The technical and budget problems are fading away with the increasing availability of powerful, free or low cost, consumer-orientated software tools, and the spread of Internet-linked computers to many classrooms and students' homes. The creation of a critical mass of useful resources, and the organisation of those resources to facilitate their adoption as a routine component of educational materials, is another matter. The routine use of digitally generated maps, let alone interactive maps directly accessible to students, is still the province of a small minority of educators. The Electronic Cultural Atlas Initiative clearinghouse, described in section 6.3, goes some way towards tackling this issue.
Although mapping of primary data may help to point out specious generalisations, maps are themselves seductive and can acquire false authority if accepted uncritically. Monmonier's classic book How to Lie with Maps (1996) is devoted to the way that maps can mislead, either intentionally or accidentally, and in an epilogue he cautions on the increased likelihood of cartographic distortion when maps are designed to impress as well as, or instead of, to inform (1996, 184). Current GIS and visualisation software places a powerful tool in the hands of na´ve, as well as not so na´ve, users, and can lead to 'cartographic window dressing' (ibid). Rapid iterative modifications (i.e. trying and re-trying a visualisation with small changes) may lead to optimal communication of a message, but they may also lead to inductive discovery of spurious patterns and to visual effect triumphing over content.
The appearance of accuracy lends authority to the product and affects the way that we perceive it (Bateman 2000, section 4). Eiteljorg cautions us on the power of the image to seduce the viewer into believing what they see, even in contradiction to actual knowledge (Eiteljorg 2000, section 2). Furthermore, "A good image...may convey to the viewer far more than we as archaeologists really know" (ibid). It is essential that the results of archaeological visualisation - whether maps, graphs or 3-D reconstructions - be presented in a context which informs the viewer of their genesis, and that we develop methods for recording and rendering the uncertainty so characteristic of archaeological and historical data.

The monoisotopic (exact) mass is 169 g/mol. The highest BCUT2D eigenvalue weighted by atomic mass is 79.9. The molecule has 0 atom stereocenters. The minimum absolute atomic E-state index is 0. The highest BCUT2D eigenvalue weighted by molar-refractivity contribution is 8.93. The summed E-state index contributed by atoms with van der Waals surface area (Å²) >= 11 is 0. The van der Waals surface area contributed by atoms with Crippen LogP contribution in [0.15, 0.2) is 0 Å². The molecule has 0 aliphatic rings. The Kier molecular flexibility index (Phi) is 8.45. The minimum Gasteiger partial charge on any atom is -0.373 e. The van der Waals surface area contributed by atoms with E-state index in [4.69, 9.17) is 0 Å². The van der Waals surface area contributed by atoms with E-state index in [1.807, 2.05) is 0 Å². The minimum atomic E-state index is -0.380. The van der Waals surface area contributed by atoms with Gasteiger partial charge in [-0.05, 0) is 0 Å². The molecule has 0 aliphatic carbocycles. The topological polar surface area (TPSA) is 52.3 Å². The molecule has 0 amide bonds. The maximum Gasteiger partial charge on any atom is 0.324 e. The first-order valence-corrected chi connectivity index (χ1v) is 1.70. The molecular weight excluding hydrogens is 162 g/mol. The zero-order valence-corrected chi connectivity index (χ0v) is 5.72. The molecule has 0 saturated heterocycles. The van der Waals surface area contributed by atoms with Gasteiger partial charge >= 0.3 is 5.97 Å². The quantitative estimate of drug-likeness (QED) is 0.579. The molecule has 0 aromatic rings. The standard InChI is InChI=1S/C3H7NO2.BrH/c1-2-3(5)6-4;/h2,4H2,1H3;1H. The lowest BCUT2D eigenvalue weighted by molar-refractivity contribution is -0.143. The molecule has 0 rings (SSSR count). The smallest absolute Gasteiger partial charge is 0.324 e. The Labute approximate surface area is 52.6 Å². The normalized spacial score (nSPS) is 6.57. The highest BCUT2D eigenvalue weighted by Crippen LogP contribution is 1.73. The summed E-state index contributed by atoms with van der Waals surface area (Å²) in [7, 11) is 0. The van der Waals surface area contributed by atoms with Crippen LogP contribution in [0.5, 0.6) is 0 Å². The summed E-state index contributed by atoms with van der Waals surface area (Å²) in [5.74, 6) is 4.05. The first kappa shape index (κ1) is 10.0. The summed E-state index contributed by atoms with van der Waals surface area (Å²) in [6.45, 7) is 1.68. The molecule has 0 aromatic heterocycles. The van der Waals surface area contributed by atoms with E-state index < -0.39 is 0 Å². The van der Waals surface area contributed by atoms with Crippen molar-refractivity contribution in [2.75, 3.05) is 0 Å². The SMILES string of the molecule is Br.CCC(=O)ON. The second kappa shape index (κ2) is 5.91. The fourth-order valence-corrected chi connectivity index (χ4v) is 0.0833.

Gillings (2002) neatly captures the problems with much contemporary Virtual Reality (VR) work. Digital recording and virtual reconstruction of archaeological and historic sites often emphasise data accuracy and visual effects (sometimes accompanied by improbable trajectories) over the delivery of real knowledge or understanding of the site and its context. VR practitioners have generally emphasised technology over delivering low cost, high volume, just-adequate methods for real-world data recording projects. Visualisations which are technology-driven - motivated by the creator's access to advanced equipment or technology skills - are rarely useful as educational tools, most often because they have not been conceived with an end beyond the means. The best visualisations are often technically simple and contextually powerful, placing what we know in spatial (and perhaps temporal) context and/or providing written or graphical explanation keyed to elements of the visualisation.